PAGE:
Ever Want to Get Your Story on THIS AMERICAN LIFE?
I’m a big fan of This American Life, and so is my mom. If you don’t regularly tune in to public radio, maybe you’re not familiar with this show out of Chicago. As the producers of the show describe on their website, “It’s basically just like Car Talk. Except just one guy hosting. And no cars.”
But you can hear regulars like David Sedaris, Meghan Daum, John Hodgman, and lots of super unknowns tell their stories to producer and host, Ira Glass. The stories cover the whole gamut from tales at Israeli Army summer camp to a woman risking her life in a war zone in order to restock the vending machines with candy to teenagers who babysit children who don’t exist. And the wonderful thing for people like me who aren’t disciplined enough to sit down to a weekly show, is that the radio show is also on the web, so you can tune in whenever you have time.
So how do you get your story on This American Life?
Well, it’s not easy. In fact, the writer James Spring calls the process “staggering.” Let me quickly introduce James Spring. I really and truly like this guy. He has a fascinating life, is generous in spirit, and is a writer’s writer. He also has impressive chest hair, which is why you should right this minute click on this link to see what I mean.
Now James Spring has agreed to share all of his behind the scenes knowledge of TAL, and later this month, we can all tune in to hear how his hard work paid off.
First you need a story. (Everything in italics is James Spring talking.)
Last August the Minuteman militia was camping at the border, 50 miles east of where I live in San Diego. It was big local news at the time, and, obviously, a contentious issue (San Diego’s Hispanic population is in the majority). I went on the Minuteman website, and the propaganda painted the “operation” like it was Da Nang. They invited all patriotic Americans to stand beside them on the border. It hit me that this scene would likely be very different than many of us might expect.
Then you have to record your story in a very specific way.
I’ve been a huge fan of This American Life for almost their entire ten years, and I thought this might be right up their alley. I checked out TAL’s website, and bought their RADIO comic book (“How to Make Great Radio”). I went to eBay and bought the equipment that they recommended (NOTE: the TAL printed info was very old. The equipment I bought was expensive and virtually obsolete.) I drove to the Minuteman encampment and began recording. Nutty stuff ensued. I got classic TAL moments on tape (when it wasn’t failing on me.) During the 24 hours I spent with the Minutemen, I was able to record about three hours of acceptable stuff.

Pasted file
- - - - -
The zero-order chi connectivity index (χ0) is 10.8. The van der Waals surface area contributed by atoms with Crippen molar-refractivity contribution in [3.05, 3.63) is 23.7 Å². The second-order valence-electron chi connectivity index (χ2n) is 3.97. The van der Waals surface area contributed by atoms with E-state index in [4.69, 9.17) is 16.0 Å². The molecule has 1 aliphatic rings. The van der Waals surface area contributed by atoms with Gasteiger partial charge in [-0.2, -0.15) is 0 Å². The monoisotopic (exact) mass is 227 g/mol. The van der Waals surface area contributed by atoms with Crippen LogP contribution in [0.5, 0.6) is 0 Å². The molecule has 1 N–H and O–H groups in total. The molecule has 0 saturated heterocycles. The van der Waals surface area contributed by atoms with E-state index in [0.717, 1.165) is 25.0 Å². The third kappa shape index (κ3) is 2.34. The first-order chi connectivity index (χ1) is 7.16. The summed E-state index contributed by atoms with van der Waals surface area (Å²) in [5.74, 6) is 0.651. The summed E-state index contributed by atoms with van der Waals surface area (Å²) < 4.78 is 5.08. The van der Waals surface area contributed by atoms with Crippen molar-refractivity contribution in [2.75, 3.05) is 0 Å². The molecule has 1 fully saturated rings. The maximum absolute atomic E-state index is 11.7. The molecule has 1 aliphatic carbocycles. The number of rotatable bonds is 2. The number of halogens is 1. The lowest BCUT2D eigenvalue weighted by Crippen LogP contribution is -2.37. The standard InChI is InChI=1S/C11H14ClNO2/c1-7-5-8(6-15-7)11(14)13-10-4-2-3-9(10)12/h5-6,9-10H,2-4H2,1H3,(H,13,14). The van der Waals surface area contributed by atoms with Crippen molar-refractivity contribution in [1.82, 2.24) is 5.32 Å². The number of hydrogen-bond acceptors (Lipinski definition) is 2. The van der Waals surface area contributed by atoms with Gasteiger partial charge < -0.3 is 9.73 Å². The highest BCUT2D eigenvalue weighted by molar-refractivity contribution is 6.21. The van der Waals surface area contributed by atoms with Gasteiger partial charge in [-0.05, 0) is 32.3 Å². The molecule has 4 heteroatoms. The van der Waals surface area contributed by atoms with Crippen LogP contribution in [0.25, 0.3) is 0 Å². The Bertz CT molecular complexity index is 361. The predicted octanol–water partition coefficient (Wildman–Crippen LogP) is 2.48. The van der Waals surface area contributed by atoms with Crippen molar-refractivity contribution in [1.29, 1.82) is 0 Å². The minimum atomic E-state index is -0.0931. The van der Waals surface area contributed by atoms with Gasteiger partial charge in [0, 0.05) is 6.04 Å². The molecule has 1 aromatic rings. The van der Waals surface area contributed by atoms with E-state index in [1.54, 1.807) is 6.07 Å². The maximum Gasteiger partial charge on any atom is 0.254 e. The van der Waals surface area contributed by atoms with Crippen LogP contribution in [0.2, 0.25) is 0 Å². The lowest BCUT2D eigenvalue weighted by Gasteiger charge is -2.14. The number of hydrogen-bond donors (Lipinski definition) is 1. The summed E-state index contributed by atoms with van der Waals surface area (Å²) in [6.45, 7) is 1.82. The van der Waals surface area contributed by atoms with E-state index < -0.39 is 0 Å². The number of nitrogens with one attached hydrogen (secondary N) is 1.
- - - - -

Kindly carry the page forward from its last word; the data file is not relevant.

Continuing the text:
Editing and splicing.
I’ll just say here that James had to log 24 hours of tape in specific increments, labeling the action, etc, and ended up with 30 pages of this log. He noticed a narrative taking shape but before deciding whether it was worth his time to write and cut away, he queried TAL.
The query and forces you can’t prepare for.
I spent a week on my one-page query letter, and then asked two of the pals in my writing circle to edit it. I’ve got to say, my query letter kicked ass. I sat back and waited for the phone call. Hurricane Katrina hit. Iraq went bloodier for a spell. Each week I could hear This American Life devoting all their time and resources to those two topics.
After six months without a response. contact from TAL.
Producer Sarah Koenig wrote and phoned me to say that she just read my Minuteman query and she really liked it could we talk soon? I called her at the first opportunity. She was funny and smart and quirky, just like she is in her stories for TAL. She asked me further details and about the quality of the tape. By the end of the first conversation, she agreed that the heart of the story centered on a particular Minuteman named Larry. She asked me to transcribe some choice bits of my interviews with him. I did. It took hours. I stayed up until sunrise so that I could get it to her in time for the pitch session the next morning. She read the transcripts and sent me a quick e-mail. “Did you mike your own questions (please say yes)?” I had.